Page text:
It is worthwhile examining the foliage on your leeks to try and detect these pupae which can be destroyed by hand removal before the adult months emerge. Next year you should watch out for signs of leaf mining beginning on your plants during May and August. There is currently no pesticide available to amateur gardeners for use against pest on leeks. In the absence of pesticides, gardeners now have to either tolerate the damage cause by the leek moth or they can try and protect the plants by growing them under the cover of as horticultural fleece. This is a finely woven material which allows light and water through but will exclude most pest, including the egg laying females of the leek moth.
The only pesticide which is currently approved for the use on leeks for leaf miner control is nicotine. This is not sold in small amateur packs and is only available to professional growers. If nicotine is to be effective it needs to be applied when signs of leaf mining are first seen. There would be no point in spraying your plants now as we are at the end of the larval feeding period and they will be currently emerging from the foliage in order to pupate.

LEEK MOTH.
The following article was written by John Trim in the National Vegetable Society Quarterly Bulletin. Vol.10 part 4.
The Leek moth is becoming increasingly frequent problem in Southern England and it can also attack onions. This moth is of local occurrence in Britain, being mainly found along the east and south coasts, although it does
sometimes occur, further inland. Those of us who have been troubled by this pest have found that the growing
of leeks has become exceedingly difficult. The moth produces two generations during the summer. The larvae are active during May and June and again between August and October. They feed initially as leaf miners in the foliage but as they grow they bore into the stems of the leeks and into the bulbs of onions. Once the caterpillars have penetrated deep into the tissue of the plants it is nigh on impossible to reach them with pesticides. When the larvae have finished feeding they emerge from the plant and spin net like silk cocoons, usually on the foliage. Pupae of the late summer generation are present during September to October and the adults emerge during the latter month. This pest then over-winters as an adult moth in sheltered places. Control - Examine the foliage of the plants regularly, and if you spot damage on the leaf you can usually track down the larvae and destroy them. Pay special attention to your plants from May onwards. There is currently no pesticide effective against the moth that is available to amateur gardeners. An alternative, and very effective, way to protect your crop is to grow under fleece or, even better Enviromesh. The latter is more expensive but will last many years and has the advantage of allowing air circulation and natural rainfall through to the crop. It will exclude most pests, including the egg laying females of the leek moth. I have known some exhibition growers who have installed ultra violet lights that electrocute the moths when they attempt to land. If all else fails and your crop has been badly infected you can always cut the foliage off your leeks and they will re-grow, albeit somewhat smaller. But do not try this with onions. But, realistically, if you live in an area where leek moth is prevalent the only way forward is to provide some form of physical barrier to prevent the female moth reaching the crop.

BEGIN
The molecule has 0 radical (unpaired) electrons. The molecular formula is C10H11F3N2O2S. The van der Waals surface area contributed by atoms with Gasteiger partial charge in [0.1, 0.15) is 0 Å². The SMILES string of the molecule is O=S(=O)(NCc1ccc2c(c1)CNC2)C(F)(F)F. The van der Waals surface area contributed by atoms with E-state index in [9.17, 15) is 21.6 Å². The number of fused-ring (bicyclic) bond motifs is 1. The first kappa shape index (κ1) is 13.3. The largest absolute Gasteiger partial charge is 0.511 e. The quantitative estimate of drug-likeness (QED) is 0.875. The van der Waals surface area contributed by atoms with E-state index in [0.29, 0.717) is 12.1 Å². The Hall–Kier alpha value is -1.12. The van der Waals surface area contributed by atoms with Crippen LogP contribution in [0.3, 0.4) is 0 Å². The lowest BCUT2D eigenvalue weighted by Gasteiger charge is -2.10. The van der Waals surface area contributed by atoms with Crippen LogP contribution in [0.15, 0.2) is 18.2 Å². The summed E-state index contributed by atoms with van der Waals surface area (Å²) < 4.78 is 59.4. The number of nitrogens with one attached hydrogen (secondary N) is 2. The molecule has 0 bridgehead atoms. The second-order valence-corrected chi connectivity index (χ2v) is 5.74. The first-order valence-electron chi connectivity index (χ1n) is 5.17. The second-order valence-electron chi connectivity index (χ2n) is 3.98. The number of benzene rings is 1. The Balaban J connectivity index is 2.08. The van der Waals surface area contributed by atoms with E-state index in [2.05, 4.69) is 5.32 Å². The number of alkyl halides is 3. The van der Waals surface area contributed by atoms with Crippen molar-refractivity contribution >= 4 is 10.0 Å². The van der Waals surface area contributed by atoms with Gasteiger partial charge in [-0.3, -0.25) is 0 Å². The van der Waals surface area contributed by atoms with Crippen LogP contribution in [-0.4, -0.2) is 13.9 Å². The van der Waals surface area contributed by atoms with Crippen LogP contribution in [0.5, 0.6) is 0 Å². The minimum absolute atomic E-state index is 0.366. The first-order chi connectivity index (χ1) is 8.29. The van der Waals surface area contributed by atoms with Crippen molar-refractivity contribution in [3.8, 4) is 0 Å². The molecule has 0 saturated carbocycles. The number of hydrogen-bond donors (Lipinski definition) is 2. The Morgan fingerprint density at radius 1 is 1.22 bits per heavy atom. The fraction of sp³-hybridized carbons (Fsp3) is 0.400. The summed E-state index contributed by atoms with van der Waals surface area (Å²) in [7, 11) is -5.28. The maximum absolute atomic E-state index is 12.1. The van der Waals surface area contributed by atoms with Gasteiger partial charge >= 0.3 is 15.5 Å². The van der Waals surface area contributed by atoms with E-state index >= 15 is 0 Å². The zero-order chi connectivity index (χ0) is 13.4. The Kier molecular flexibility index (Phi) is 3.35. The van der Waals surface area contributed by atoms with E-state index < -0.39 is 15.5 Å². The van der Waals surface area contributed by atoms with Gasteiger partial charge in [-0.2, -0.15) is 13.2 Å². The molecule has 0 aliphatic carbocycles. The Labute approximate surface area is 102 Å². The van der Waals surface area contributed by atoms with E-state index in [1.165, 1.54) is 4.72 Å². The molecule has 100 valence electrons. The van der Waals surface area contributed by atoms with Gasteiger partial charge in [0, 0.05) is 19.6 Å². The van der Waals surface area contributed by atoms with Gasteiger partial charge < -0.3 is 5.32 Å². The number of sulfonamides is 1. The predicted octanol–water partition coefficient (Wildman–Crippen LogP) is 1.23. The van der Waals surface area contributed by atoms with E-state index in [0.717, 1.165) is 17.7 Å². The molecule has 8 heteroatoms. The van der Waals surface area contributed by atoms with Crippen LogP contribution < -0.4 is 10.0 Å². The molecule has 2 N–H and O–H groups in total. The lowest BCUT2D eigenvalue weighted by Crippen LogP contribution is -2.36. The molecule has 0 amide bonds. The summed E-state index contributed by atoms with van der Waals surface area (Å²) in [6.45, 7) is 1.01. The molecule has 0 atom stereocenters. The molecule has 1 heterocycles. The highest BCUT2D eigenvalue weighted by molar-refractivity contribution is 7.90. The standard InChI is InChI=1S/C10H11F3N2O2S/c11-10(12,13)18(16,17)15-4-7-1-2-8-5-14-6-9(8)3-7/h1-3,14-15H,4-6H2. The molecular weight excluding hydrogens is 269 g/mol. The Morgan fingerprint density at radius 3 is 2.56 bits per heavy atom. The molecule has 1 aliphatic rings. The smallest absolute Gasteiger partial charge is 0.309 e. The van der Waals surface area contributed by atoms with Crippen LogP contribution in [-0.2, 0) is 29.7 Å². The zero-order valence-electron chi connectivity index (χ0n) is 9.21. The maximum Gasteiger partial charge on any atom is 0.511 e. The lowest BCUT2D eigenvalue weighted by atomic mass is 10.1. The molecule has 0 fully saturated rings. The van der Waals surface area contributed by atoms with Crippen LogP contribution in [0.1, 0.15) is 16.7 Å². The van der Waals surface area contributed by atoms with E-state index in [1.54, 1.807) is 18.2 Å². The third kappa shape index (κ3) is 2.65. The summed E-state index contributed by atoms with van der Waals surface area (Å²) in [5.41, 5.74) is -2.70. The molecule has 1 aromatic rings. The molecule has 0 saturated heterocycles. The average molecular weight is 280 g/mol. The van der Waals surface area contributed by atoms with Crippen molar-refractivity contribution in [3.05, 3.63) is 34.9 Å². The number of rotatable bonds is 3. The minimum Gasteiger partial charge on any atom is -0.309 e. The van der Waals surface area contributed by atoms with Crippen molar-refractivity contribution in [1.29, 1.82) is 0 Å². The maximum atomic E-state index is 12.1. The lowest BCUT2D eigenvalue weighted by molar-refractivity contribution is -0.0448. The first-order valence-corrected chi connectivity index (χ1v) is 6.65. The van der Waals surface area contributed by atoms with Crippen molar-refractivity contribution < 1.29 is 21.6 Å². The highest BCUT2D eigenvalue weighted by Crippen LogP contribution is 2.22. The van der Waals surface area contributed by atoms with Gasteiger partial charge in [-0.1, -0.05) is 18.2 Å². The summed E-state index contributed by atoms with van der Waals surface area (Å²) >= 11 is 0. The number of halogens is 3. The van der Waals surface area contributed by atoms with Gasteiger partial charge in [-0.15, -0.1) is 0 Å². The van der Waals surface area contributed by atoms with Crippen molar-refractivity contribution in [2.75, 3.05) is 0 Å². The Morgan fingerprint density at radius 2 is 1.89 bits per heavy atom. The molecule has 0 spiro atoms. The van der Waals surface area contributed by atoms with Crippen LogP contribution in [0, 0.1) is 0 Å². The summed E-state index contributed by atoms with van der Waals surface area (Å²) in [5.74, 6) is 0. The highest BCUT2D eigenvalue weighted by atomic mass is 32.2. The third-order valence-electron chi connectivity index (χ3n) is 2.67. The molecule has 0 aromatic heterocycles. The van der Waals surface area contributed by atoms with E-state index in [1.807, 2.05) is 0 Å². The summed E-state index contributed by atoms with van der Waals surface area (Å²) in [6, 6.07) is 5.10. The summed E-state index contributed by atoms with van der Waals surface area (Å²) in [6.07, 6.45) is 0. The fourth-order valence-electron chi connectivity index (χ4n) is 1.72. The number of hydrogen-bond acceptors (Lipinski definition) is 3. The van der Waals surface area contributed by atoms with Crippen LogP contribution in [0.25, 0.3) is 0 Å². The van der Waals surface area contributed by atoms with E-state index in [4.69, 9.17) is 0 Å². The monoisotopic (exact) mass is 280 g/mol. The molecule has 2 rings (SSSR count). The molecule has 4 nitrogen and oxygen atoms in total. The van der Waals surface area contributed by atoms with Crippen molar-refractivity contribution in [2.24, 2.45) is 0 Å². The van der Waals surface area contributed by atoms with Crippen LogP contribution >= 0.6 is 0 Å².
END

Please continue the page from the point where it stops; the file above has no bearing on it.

If you have managed to read all this you will probably find some more on my web site in the Diary pages.
www.saundersallotment.co.uk
User avatar
oldherbaceous
KG Regular
Posts: 13925
Joined: Tue Jan 24, 2006 1:52 pm
Location: Beautiful Bedfordshire
Has thanked: 335 times
Been thanked: 357 times

Thought I would bring this topic up again, as it is Beryl’s Birthday…..
Kind Regards, Old Herbaceous.

There's no fool like an old fool.
Post Reply Previous topicNext topic